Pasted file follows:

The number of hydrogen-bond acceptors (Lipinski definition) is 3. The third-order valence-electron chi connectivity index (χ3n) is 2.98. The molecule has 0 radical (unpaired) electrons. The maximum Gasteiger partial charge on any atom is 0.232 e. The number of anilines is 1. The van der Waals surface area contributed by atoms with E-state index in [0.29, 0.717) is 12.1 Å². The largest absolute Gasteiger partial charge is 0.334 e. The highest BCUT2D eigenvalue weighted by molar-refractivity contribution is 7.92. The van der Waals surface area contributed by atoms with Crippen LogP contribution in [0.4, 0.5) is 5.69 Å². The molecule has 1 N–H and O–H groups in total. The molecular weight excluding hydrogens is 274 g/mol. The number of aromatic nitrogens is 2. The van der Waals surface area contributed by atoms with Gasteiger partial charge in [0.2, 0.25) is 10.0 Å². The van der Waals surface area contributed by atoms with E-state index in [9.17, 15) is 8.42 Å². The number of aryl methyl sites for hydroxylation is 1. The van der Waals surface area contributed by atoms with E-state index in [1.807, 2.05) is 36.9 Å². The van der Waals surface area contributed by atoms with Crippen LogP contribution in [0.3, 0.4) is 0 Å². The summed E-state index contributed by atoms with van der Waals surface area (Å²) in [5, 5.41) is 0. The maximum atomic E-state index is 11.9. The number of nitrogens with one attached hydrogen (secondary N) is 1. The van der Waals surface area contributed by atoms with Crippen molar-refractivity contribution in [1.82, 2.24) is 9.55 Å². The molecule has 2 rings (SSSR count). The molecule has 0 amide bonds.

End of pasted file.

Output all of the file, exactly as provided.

The number of hydrogen-bond acceptors (Lipinski definition) is 3. The third-order valence-electron chi connectivity index (χ3n) is 2.98. The molecule has 0 radical (unpaired) electrons. The maximum Gasteiger partial charge on any atom is 0.232 e. The number of anilines is 1. The van der Waals surface area contributed by atoms with E-state index in [0.29, 0.717) is 12.1 Å². The largest absolute Gasteiger partial charge is 0.334 e. The highest BCUT2D eigenvalue weighted by molar-refractivity contribution is 7.92. The van der Waals surface area contributed by atoms with Crippen LogP contribution in [0.4, 0.5) is 5.69 Å². The molecule has 1 N–H and O–H groups in total. The molecular weight excluding hydrogens is 274 g/mol. The number of aromatic nitrogens is 2. The van der Waals surface area contributed by atoms with Gasteiger partial charge in [0.2, 0.25) is 10.0 Å². The van der Waals surface area contributed by atoms with E-state index in [9.17, 15) is 8.42 Å². The number of aryl methyl sites for hydroxylation is 1. The van der Waals surface area contributed by atoms with E-state index in [1.807, 2.05) is 36.9 Å². The van der Waals surface area contributed by atoms with Crippen LogP contribution in [0.3, 0.4) is 0 Å². The summed E-state index contributed by atoms with van der Waals surface area (Å²) in [5, 5.41) is 0. The maximum atomic E-state index is 11.9. The number of nitrogens with one attached hydrogen (secondary N) is 1. The van der Waals surface area contributed by atoms with Crippen molar-refractivity contribution in [1.82, 2.24) is 9.55 Å². The molecule has 2 rings (SSSR count). The molecule has 0 amide bonds.